Driver assistance features in Lincoln's 2019 Nautilus. Photo: Lincoln

This week I'm driving a 2019 Lincoln Nautilus, which is the reinvented and much improved version of the former Lincoln MKX.

Why it matters: We should first applaud Lincoln's decision to ditch those alphabet-soup model names that every other luxury maker seems to favor. Next month at the New York auto show, it will introduce the compact Corsair — adding to its lineup of properly named crossovers: Aviator, Nautilus and Navigator.

What's new: Besides its name and two new turbocharged engine choices, every Nautilus comes with standard Lincoln Co-Pilot360, which bundles popular, advanced driver-assist features that were previously available only as separate options.

  • The system includes automatic emergency braking, blind-spot monitoring, and a lane keeping system that can nudge you back into your lane.
  • The lane-keeping system, which works above 40 mph, can be customized to provide an alert (low, normal or high), steering aid or a combination of the two.
  • The Nautilus is also available with evasive steering assist to help swerve around an obstacle if braking isn't enough.
  • Lane-centering technology, which detects lane markings on the road to help keep the vehicle centered, is also available. When used with adaptive cruise control, drivers can set a desired speed and distance between themselves and the vehicle ahead.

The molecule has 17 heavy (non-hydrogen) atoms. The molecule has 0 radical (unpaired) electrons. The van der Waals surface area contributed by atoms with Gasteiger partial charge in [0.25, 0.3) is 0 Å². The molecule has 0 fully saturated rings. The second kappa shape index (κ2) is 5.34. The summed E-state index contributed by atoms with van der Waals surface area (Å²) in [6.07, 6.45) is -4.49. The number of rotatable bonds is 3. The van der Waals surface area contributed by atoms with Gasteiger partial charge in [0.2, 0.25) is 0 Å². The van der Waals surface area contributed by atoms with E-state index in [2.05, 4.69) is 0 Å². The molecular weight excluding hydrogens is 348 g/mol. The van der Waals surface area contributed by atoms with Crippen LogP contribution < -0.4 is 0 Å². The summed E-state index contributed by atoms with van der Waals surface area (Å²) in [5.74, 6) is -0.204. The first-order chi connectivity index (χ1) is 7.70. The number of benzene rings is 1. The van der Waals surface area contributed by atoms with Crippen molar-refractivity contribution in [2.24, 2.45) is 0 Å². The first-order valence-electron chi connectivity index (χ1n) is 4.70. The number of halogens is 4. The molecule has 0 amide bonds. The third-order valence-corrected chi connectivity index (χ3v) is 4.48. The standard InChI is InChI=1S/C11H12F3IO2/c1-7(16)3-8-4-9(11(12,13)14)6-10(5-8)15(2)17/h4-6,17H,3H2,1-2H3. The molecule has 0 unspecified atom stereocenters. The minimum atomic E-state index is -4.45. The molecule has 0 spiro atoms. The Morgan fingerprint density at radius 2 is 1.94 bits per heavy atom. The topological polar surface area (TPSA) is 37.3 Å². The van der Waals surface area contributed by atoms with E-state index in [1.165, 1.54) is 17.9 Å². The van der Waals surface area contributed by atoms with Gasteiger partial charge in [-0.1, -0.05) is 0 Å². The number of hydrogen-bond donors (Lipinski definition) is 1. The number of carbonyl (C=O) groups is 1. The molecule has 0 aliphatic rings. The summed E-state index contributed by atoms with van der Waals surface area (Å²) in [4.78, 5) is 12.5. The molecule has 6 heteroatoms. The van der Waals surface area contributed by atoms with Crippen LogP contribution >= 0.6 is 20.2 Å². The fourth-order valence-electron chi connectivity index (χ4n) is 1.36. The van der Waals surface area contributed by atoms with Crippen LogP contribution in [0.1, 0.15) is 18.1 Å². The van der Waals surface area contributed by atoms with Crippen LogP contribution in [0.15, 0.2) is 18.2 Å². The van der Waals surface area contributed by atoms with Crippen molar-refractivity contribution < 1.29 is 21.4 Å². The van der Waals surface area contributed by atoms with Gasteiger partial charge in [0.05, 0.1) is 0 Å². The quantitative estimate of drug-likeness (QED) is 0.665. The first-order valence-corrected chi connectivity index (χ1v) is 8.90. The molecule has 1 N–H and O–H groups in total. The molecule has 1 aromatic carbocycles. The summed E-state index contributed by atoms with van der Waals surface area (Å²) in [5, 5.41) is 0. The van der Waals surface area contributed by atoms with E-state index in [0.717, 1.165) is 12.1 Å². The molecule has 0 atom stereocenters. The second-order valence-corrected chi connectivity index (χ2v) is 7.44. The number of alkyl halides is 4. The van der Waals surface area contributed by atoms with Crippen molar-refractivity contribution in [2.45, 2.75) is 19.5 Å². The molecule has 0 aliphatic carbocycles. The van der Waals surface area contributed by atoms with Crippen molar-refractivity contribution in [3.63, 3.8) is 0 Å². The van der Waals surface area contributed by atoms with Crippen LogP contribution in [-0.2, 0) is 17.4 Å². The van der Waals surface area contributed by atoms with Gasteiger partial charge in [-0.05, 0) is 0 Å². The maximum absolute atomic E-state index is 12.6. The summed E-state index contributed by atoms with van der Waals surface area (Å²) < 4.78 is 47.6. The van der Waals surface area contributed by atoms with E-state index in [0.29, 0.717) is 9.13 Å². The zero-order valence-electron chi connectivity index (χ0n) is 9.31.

My thought bubble: Lincoln's lane-centering technology is not a hands-off highway system, though. Every time I tried to relax with the system engaged, I got various warnings to make sure my hands were on the wheel.

The bottom line: The Nautilus is a luxurious and capable competitor in a crowded midsize luxury crossover market.

Go deeper: See what else Joann has been driving

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President Trump added more pressure Friday night on China-based TikTok parent ByteDance to exit the U.S., ordering it to divest all assets related to the U.S. operation of TikTok within 90 days.

Between the lines: The order means ByteDance must be wholly disentangled from TikTok in the U.S. by November. Trump had previously ordered TikTok banned if ByteDance hadn't struck a deal within 45 days. The new order likely means ByteDance has just another 45 days after that to fully close the deal, one White House source told Axios.

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Illustration: Aïda Amer/Axios

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  6. Business: How small businesses got stiffed — Unemployment starts moving in the right direction.
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Harris: "Women are going to be a priority" in Biden administration

Sen. Kamala Harris at an event in Wilmington, Del. Photo: Drew Angerer/Getty Images

In her first sit-down interview since being named Joe Biden's running mate, Sen. Kamala Harris talked about what she'll do to fight for women if elected VP, and how the Democrats are thinking about voter turnout strategies ahead of November.

What they're saying: "In a Biden-Harris administration women are going to be a priority, understanding that women have many priorities and all of them must be acknowledged," Harris told The 19th*'s Errin Haines-Whack.